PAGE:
Parting, Alexander remarked, “If I were not Alexander, I would be Diogenes.” Diogenes went back to nodding in the sunshine.
Diogenes was fair and just to all but refused to recognize the validity of man-made laws. He was a good old boy, one of the first back-to-basics freaks in recorded history. He lived to be more than 90 years old. Alexander, The Mighty Conqueror, drank himself to death at age 33.
Well, this “Saint Diogenes” has been my father’s idol for many years. I remember when I was a little girl, Daddy painted a picture of Diogenes sitting in his barrel tossing away his drinking cup. He wrote “Are You a Diogian?” as a caption and hung it on the living room wall to inspire us.
Mom wasn’t inspired.
Pounds and pence are important to some but not vital for anyone. From skinny dipping to dustbin dining, there are many ways to live without paying for it. Here are some top tips
Most people can’t imaging living without cash in their pocket or credit on their card, but that’s exactly what Mark ‘Moneyless Man’ Boyle did for a whole year. His venture came to an end in November 2009, but he continues to live the ‘freegan’ lifestyle, which means eating for free, and he now wants to set up a ‘freeconomy community’, allowing people to trade services and skills without monetary exchange.
For the vast majority of us, however, the first thing that has to change before embarking on a cash-free life is our mental framework.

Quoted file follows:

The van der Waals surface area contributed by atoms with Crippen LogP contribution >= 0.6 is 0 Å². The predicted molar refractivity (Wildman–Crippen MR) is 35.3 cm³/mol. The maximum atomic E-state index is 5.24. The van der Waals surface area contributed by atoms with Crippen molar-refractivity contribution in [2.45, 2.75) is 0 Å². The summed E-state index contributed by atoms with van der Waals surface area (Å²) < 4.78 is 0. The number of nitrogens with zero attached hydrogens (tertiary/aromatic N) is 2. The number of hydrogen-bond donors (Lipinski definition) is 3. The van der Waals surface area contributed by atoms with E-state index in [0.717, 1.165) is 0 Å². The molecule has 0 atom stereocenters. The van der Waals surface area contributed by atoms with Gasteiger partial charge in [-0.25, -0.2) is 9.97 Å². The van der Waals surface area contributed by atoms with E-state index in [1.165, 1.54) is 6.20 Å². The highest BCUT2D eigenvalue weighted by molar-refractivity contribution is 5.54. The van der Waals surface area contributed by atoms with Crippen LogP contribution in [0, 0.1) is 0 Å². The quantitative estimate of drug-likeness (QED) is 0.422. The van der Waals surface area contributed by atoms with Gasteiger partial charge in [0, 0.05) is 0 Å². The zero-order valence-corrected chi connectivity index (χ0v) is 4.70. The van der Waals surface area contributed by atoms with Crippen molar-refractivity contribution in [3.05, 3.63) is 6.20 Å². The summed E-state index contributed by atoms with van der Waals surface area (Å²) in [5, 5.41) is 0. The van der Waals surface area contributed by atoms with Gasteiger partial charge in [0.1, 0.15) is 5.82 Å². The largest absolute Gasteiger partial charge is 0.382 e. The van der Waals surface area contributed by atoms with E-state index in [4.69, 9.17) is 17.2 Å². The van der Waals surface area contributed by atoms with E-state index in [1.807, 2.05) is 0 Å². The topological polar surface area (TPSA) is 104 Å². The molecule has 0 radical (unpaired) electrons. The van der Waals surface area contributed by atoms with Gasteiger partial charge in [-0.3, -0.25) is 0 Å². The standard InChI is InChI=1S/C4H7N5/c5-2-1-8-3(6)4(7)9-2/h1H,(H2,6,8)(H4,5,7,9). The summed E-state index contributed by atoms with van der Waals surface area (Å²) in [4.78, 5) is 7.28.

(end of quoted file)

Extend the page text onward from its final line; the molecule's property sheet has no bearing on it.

‘Primarily, you need to reconnect with the issues in the world and relearn why it’s important that we change things, learn a sense of care for the earth,’ says Boyle, ‘You’re not going to go through the inconvenience of moneylessness without a real passion for change and environmental issues.’
Boyle thinks environmentalists need to set an example to the public about radically changing their lives.
‘Environmentalism is in fantasy land at the moment – it speaks the speak but is not living it. The time is over to stop supporting industrialisation,’ he says, using the example of environmentalists who rail against BP but continue to buy products derived from oil.
Below, the Moneyless Man shares some of his tips on living freestyle:
Have a social life for free
Go moneyless. ‘There are no end of people who will want to come round and stay to get away from the city if you live in the country,’ says Boyle. Failing that, start a weekly skill-sharing group, with book-swaps and clothes-swaps.
Party for free